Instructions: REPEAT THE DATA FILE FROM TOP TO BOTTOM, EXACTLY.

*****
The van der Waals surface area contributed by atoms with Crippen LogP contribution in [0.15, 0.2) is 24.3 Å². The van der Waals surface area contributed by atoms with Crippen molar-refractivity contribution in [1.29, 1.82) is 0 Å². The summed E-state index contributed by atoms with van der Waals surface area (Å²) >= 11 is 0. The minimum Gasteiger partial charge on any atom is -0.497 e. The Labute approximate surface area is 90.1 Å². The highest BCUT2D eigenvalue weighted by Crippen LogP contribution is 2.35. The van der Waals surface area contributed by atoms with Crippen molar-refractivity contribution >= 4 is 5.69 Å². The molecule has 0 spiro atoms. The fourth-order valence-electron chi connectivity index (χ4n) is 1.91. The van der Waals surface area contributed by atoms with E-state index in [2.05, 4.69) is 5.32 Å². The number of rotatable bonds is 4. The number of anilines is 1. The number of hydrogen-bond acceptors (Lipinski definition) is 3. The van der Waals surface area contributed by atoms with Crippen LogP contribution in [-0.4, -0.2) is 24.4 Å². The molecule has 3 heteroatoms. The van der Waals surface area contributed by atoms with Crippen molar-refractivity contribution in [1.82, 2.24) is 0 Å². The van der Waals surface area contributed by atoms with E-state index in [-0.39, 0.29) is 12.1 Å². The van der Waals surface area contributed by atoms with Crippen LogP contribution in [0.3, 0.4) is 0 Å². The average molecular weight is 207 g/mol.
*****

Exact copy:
The van der Waals surface area contributed by atoms with Crippen LogP contribution in [0.15, 0.2) is 24.3 Å². The van der Waals surface area contributed by atoms with Crippen molar-refractivity contribution in [1.29, 1.82) is 0 Å². The summed E-state index contributed by atoms with van der Waals surface area (Å²) >= 11 is 0. The minimum Gasteiger partial charge on any atom is -0.497 e. The Labute approximate surface area is 90.1 Å². The highest BCUT2D eigenvalue weighted by Crippen LogP contribution is 2.35. The van der Waals surface area contributed by atoms with Crippen molar-refractivity contribution >= 4 is 5.69 Å². The molecule has 0 spiro atoms. The fourth-order valence-electron chi connectivity index (χ4n) is 1.91. The van der Waals surface area contributed by atoms with E-state index in [2.05, 4.69) is 5.32 Å². The number of rotatable bonds is 4. The number of anilines is 1. The number of hydrogen-bond acceptors (Lipinski definition) is 3. The van der Waals surface area contributed by atoms with Crippen LogP contribution in [-0.4, -0.2) is 24.4 Å². The molecule has 3 heteroatoms. The van der Waals surface area contributed by atoms with Crippen molar-refractivity contribution in [1.82, 2.24) is 0 Å². The van der Waals surface area contributed by atoms with E-state index in [-0.39, 0.29) is 12.1 Å². The van der Waals surface area contributed by atoms with Crippen LogP contribution in [0.3, 0.4) is 0 Å². The average molecular weight is 207 g/mol.